Retreatment of ovarian cancer

Bookmark and Share
Published: 11 Jan 2011
Views: 7626
Rating:
Save
Prof Jonathan Ledermann – University College London, UK
Prof Jonathan Ledermann speaks about the change in opinion towards the retreatment of patients with ovarian cancer. Recent studies have shown that the addition of trabectedin to pegylated liposomal doxorubicin therapy can increase overall survival, particularly in women who are partially platinum sensitive. This new treatment regimen is likely to be a useful tool increasing the interval between platinum based therapies and therefore increasing the success rate of these therapies. Prof Ledermann speaks about work being done to identify additional drugs to increase the platinum interval, considers the possibility of developing new treatments for patients resistant to platinum based therapies and discusses developments in targeted therapies.
Supported by an unrestricted educational grant from

ESMO 2010

 

Professor Jonathan Ledermann – University College London, UK

 

Bevacizumab as part of standard first line treatment of ovarian cancer

 

We’ve had a very interesting presentation at this ESMO meeting and that is the use of Bevacizumab, the antiangiogenic drug, in the first line treatment of ovarian cancer and the results were presented here and showed, very much like the previous presentation of an American study at the ASCO meeting this year, that the addition of Bevacizumab to standard chemotherapy prolongs the progression free survival. So on the face of it we have a new drug that is extending the progression free survival and that’s certainly a very good thing, but it has raised some questions and these were debated this morning in a controversy session which really asked the question as to whether or not we have a new standard of care and whether this compound, Bevacizumab, should be now routinely used in the first line treatment of ovarian cancer.

 

What were the arguments for and against the use of Bevacizumab?

 

The strongest argument in favour of using it is that we’ve seen two studies with a definite prolongation in progression free survival and this benefit seems to be best in the group of women who we would put in a poorer prognostic group, those with larger amounts of disease remaining at the end of their primary surgery. They’re the ones that seem to have had the best extension in progression free survival.

 

There are a couple of problems though, firstly the data from both the ICON7 study and the GOG study are not yet sufficiently mature to know whether this translates into an overall survival benefit. Of course that is of paramount importance in making decisions about chemotherapy. Having said that, improvements in progression free survival are of course important and what we need to work out is whether the improvement, which is relatively short, is short because the patients haven’t been treated for long enough and whether if you treat patients for a longer period of time you might get greater benefit. So some of the debate today centred around whether or not patients should have prolonged treatment, even going on beyond the time of progression and whether one would get more out of the drug if that were the case.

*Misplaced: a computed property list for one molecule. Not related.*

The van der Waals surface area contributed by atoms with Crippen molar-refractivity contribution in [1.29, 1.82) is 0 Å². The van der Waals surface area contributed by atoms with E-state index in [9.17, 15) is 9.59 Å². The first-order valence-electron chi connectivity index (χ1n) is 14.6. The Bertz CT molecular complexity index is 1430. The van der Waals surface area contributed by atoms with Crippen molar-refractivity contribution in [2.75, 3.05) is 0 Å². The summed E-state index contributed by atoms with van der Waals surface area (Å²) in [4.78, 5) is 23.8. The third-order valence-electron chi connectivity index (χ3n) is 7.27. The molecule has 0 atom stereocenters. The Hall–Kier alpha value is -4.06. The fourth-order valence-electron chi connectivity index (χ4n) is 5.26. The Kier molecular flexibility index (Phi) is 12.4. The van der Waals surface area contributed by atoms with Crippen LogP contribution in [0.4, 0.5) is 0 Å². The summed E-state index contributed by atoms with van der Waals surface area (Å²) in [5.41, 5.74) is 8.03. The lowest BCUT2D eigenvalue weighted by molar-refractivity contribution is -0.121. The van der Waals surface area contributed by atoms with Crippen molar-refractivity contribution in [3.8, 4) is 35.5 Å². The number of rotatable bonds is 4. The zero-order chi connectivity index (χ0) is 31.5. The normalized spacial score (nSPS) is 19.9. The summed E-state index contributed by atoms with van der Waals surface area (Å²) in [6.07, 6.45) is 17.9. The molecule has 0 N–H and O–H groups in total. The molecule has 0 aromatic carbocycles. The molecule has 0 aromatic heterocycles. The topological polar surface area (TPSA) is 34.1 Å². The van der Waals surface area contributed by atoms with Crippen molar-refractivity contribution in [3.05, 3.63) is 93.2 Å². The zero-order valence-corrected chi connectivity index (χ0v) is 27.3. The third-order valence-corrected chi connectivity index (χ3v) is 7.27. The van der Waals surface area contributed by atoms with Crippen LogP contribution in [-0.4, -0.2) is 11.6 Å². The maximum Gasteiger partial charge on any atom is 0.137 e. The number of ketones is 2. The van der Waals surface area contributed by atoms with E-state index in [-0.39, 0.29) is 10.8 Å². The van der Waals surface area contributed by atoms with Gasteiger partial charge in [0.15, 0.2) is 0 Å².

So the main argument, of course, against doing that is principally a cost argument. There is, of course, some toxicity from the drug; there was nothing new shown in this study but hypertension and some fatigue are side effects of this drug so it all has to be balanced up very carefully.

 

What was the outcome of this session?

 

We had a vote both at the beginning and at the end and I think the most striking thing to me in comparing some of the questions which were the same before and afterwards was that the proportion of don’t knows shrank dramatically, which was very good in some ways because it meant that people started to take sides and then some of those questions they sided in favour of incorporating the drug in the first line setting at this stage. Having said that, the majority of the audience felt it was still too early to be definite about incorporating this drug as a standard of care and we need more time, more information about the drug and other studies before we can be certain about that.

 

One of the other things that was raised in the questioning which I think is worth bringing up, is that the study in the US and in the rest of the world used different doses of Bevacizumab. The ICON7 trial used half the dose and of course that’s important because of cost issues and it does seem that the magnitude of benefit is the same with the lower dose of Bevacizumab.

 

How long will it be before we can determine if Bevacizumab should be used?

 

I think it depends on whether the regulatory authorities, both the FDA and the EMA, would accept the progression free survival data as being sufficient for registration and none of us know the answer to that. The overall survival data should be available for both studies around about 2012.

 

What message should patients take from this?

 

The difficulty is that the drug is not licensed and in most European countries that creates a problem. It is licensed, of course, in other cancers and there may be situations where patients can obtain the drug off-label but in the main throughout Europe I think it will be difficult to prescribe this drug without patients being enrolled in a clinical trial until the drug is licensed.